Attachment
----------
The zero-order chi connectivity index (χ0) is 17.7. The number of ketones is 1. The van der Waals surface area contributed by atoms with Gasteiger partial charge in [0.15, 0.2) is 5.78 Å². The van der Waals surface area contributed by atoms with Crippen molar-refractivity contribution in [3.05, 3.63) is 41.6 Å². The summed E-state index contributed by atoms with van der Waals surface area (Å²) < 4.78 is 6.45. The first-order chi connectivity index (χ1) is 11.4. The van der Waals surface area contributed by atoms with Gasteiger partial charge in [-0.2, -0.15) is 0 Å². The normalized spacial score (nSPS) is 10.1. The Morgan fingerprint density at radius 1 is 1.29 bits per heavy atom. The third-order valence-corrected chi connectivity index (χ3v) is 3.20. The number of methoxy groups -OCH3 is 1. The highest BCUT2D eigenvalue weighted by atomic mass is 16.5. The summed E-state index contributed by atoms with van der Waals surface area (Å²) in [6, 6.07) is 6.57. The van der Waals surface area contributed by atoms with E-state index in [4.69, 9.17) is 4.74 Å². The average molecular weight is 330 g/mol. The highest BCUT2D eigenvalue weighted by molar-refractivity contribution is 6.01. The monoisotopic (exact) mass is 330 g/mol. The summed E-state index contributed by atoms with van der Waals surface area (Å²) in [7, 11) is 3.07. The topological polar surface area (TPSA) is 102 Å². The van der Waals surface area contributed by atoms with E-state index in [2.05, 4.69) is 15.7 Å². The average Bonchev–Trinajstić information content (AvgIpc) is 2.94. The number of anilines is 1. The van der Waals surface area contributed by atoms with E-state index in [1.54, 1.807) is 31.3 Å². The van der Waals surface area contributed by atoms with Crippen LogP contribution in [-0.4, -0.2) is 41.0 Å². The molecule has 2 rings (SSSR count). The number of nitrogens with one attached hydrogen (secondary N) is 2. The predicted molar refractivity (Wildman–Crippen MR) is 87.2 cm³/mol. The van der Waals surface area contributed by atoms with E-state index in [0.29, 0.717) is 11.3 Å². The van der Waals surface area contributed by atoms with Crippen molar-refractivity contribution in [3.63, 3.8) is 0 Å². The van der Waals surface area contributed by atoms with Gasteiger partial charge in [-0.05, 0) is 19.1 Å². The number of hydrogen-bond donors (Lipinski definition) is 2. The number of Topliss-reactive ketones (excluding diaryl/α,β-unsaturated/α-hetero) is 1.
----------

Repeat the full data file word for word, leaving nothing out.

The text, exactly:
The zero-order chi connectivity index (χ0) is 17.7. The number of ketones is 1. The van der Waals surface area contributed by atoms with Gasteiger partial charge in [0.15, 0.2) is 5.78 Å². The van der Waals surface area contributed by atoms with Crippen molar-refractivity contribution in [3.05, 3.63) is 41.6 Å². The summed E-state index contributed by atoms with van der Waals surface area (Å²) < 4.78 is 6.45. The first-order chi connectivity index (χ1) is 11.4. The van der Waals surface area contributed by atoms with Gasteiger partial charge in [-0.2, -0.15) is 0 Å². The normalized spacial score (nSPS) is 10.1. The Morgan fingerprint density at radius 1 is 1.29 bits per heavy atom. The third-order valence-corrected chi connectivity index (χ3v) is 3.20. The number of methoxy groups -OCH3 is 1. The highest BCUT2D eigenvalue weighted by atomic mass is 16.5. The summed E-state index contributed by atoms with van der Waals surface area (Å²) in [6, 6.07) is 6.57. The van der Waals surface area contributed by atoms with E-state index in [4.69, 9.17) is 4.74 Å². The average molecular weight is 330 g/mol. The highest BCUT2D eigenvalue weighted by molar-refractivity contribution is 6.01. The monoisotopic (exact) mass is 330 g/mol. The summed E-state index contributed by atoms with van der Waals surface area (Å²) in [7, 11) is 3.07. The topological polar surface area (TPSA) is 102 Å². The van der Waals surface area contributed by atoms with E-state index in [2.05, 4.69) is 15.7 Å². The average Bonchev–Trinajstić information content (AvgIpc) is 2.94. The number of anilines is 1. The van der Waals surface area contributed by atoms with E-state index in [1.54, 1.807) is 31.3 Å². The van der Waals surface area contributed by atoms with Crippen LogP contribution in [-0.4, -0.2) is 41.0 Å². The molecule has 2 rings (SSSR count). The number of nitrogens with one attached hydrogen (secondary N) is 2. The predicted molar refractivity (Wildman–Crippen MR) is 87.2 cm³/mol. The van der Waals surface area contributed by atoms with E-state index in [0.29, 0.717) is 11.3 Å². The van der Waals surface area contributed by atoms with Crippen molar-refractivity contribution in [3.63, 3.8) is 0 Å². The van der Waals surface area contributed by atoms with Gasteiger partial charge in [-0.05, 0) is 19.1 Å². The number of hydrogen-bond donors (Lipinski definition) is 2. The number of Topliss-reactive ketones (excluding diaryl/α,β-unsaturated/α-hetero) is 1.